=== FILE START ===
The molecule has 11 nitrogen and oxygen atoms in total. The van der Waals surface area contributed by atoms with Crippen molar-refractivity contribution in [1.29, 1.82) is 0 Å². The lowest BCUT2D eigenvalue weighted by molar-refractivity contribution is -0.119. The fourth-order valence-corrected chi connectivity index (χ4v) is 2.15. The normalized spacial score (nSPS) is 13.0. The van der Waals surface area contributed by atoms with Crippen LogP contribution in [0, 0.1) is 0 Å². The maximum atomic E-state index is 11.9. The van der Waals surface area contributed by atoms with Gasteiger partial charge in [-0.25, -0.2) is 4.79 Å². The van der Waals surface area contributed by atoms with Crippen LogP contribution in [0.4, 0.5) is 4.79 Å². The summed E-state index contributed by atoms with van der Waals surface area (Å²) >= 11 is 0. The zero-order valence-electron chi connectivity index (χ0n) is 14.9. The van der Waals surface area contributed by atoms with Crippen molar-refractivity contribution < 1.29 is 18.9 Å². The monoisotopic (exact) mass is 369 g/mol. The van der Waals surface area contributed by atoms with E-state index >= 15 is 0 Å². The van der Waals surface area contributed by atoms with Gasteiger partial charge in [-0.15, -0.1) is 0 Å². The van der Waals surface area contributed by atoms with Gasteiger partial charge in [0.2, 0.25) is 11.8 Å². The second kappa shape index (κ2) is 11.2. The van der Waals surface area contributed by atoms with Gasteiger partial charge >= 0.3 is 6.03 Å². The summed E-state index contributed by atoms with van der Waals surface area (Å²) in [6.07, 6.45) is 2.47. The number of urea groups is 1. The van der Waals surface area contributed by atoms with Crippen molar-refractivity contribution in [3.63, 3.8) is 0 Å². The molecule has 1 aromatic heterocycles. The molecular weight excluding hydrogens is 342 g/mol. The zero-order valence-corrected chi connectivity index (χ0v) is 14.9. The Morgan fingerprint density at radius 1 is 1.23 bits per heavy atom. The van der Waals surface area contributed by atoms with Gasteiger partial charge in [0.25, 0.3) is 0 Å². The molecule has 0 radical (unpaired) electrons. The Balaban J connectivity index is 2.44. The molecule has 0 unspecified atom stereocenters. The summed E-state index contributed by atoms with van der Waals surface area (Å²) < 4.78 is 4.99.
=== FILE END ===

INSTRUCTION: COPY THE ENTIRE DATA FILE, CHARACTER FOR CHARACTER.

The molecule has 11 nitrogen and oxygen atoms in total. The van der Waals surface area contributed by atoms with Crippen molar-refractivity contribution in [1.29, 1.82) is 0 Å². The lowest BCUT2D eigenvalue weighted by molar-refractivity contribution is -0.119. The fourth-order valence-corrected chi connectivity index (χ4v) is 2.15. The normalized spacial score (nSPS) is 13.0. The van der Waals surface area contributed by atoms with Crippen LogP contribution in [0, 0.1) is 0 Å². The maximum atomic E-state index is 11.9. The van der Waals surface area contributed by atoms with Gasteiger partial charge in [-0.25, -0.2) is 4.79 Å². The van der Waals surface area contributed by atoms with Crippen LogP contribution in [0.4, 0.5) is 4.79 Å². The summed E-state index contributed by atoms with van der Waals surface area (Å²) >= 11 is 0. The zero-order valence-electron chi connectivity index (χ0n) is 14.9. The van der Waals surface area contributed by atoms with Crippen molar-refractivity contribution < 1.29 is 18.9 Å². The monoisotopic (exact) mass is 369 g/mol. The van der Waals surface area contributed by atoms with E-state index >= 15 is 0 Å². The van der Waals surface area contributed by atoms with Gasteiger partial charge in [-0.15, -0.1) is 0 Å². The van der Waals surface area contributed by atoms with Gasteiger partial charge in [0.2, 0.25) is 11.8 Å². The second kappa shape index (κ2) is 11.2. The van der Waals surface area contributed by atoms with Gasteiger partial charge >= 0.3 is 6.03 Å². The summed E-state index contributed by atoms with van der Waals surface area (Å²) in [6.07, 6.45) is 2.47. The number of urea groups is 1. The van der Waals surface area contributed by atoms with Crippen molar-refractivity contribution in [3.63, 3.8) is 0 Å². The molecule has 1 aromatic heterocycles. The molecular weight excluding hydrogens is 342 g/mol. The zero-order valence-corrected chi connectivity index (χ0v) is 14.9. The Morgan fingerprint density at radius 1 is 1.23 bits per heavy atom. The van der Waals surface area contributed by atoms with Gasteiger partial charge in [0.25, 0.3) is 0 Å². The molecule has 0 radical (unpaired) electrons. The Balaban J connectivity index is 2.44. The molecule has 0 unspecified atom stereocenters. The summed E-state index contributed by atoms with van der Waals surface area (Å²) < 4.78 is 4.99.